erally well supplied, and on them my clothes, saddle, etc., were placed. When new the oiled cotton has a strong, pungent odour, not pleasant but very effective against vermin.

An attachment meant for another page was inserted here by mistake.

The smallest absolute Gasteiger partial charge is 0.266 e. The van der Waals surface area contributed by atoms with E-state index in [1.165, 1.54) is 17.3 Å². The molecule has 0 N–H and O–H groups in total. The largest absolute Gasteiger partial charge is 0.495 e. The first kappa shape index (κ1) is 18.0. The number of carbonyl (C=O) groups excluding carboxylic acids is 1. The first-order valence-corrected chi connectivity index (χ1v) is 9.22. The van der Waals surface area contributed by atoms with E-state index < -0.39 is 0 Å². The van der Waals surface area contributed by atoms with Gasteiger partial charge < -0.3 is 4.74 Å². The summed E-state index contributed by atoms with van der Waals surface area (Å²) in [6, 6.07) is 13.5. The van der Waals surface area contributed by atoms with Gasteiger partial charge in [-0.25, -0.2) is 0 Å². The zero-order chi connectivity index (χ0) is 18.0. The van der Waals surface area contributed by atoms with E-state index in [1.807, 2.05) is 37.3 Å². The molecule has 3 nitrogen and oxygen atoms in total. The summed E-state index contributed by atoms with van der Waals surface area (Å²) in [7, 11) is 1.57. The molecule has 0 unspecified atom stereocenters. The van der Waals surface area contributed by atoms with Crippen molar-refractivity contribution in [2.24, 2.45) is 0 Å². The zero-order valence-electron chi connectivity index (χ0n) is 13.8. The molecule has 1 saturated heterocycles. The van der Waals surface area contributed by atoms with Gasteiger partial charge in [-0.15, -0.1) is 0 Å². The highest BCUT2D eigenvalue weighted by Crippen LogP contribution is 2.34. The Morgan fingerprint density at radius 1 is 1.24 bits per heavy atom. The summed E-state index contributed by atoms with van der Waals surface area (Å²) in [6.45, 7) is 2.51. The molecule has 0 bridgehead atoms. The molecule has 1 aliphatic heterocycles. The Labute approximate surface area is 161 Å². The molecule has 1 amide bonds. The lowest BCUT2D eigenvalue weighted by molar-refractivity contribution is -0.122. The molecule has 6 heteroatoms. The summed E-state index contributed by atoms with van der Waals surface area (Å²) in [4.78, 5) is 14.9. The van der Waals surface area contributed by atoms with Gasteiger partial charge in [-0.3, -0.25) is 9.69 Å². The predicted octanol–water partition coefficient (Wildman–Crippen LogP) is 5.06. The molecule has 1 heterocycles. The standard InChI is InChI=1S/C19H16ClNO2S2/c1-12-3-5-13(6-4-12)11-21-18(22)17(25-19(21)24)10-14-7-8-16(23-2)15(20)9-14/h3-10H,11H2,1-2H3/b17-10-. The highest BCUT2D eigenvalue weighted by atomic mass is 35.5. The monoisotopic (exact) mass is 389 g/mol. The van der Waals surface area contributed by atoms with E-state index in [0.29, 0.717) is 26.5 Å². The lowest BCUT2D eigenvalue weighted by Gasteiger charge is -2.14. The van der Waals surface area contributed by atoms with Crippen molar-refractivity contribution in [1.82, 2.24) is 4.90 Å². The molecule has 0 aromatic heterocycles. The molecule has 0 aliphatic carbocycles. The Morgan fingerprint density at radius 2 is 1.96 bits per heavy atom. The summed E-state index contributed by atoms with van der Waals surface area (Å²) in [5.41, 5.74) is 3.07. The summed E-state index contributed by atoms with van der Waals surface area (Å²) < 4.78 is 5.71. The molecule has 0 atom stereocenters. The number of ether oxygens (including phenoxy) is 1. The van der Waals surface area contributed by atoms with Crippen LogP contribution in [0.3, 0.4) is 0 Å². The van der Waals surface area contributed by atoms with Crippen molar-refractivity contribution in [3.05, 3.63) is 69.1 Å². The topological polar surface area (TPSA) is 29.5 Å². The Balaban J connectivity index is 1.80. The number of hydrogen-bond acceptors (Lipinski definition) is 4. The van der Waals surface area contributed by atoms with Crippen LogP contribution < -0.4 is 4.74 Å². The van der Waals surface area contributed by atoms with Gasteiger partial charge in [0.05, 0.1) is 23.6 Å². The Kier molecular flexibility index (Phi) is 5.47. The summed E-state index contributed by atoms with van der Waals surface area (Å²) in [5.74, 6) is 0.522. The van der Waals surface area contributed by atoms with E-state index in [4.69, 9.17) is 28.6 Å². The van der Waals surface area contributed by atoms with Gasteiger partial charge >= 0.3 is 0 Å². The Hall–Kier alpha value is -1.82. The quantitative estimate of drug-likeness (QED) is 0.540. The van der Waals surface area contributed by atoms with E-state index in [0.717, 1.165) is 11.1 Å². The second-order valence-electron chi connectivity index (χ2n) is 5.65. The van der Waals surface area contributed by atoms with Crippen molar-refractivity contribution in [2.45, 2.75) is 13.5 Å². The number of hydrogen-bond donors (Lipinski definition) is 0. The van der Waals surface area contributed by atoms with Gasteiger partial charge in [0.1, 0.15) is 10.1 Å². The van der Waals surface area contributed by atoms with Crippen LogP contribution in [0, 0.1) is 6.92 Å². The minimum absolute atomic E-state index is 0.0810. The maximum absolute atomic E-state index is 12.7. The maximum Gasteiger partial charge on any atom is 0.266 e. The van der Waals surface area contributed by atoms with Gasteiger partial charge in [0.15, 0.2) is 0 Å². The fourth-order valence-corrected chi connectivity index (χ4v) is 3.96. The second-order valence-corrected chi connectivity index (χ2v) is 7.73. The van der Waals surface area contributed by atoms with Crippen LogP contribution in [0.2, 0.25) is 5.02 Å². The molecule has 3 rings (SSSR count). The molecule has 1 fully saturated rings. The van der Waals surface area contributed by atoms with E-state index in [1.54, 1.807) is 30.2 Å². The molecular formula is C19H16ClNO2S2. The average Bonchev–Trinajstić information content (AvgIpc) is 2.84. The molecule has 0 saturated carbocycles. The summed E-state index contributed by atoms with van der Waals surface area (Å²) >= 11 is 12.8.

A most important item was the money to be used on the journey. I had an account with the Hong Kong and Shanghai Bank at Shanghai, and wherever there were Europeans it was possible to get checks cashed, but from Yunnan-fu to Ning-yüan, a journey of two and a half weeks or more, I should be quite off the track of foreigners. Fortunately Yunnan is waking up in money matters as well as in other ways, and has a silver coinage of its own; moreover, one that the inhabitants are willing to accept, which is not always the case, as I found later to my cost. With the help of native bankers I was duly furnished with a supply of Yunnan dollars, akin to Mexican dollars in value, and I obtained also some Szechuan coins to use when I entered that province. In addition I became the proud possessor of some seventy dollars in Hupeh money. This I was told would pass anywhere after crossing the Yangtse. When I reached Ning-yüan-fu, however, I found that no one would take it save at a heavy discount. Unwilling to burden myself with it longer, I decided to let the Chinese bankers have it, even though at a loss, but when they discovered that the money was in twenty-cent pieces they would have nothing to do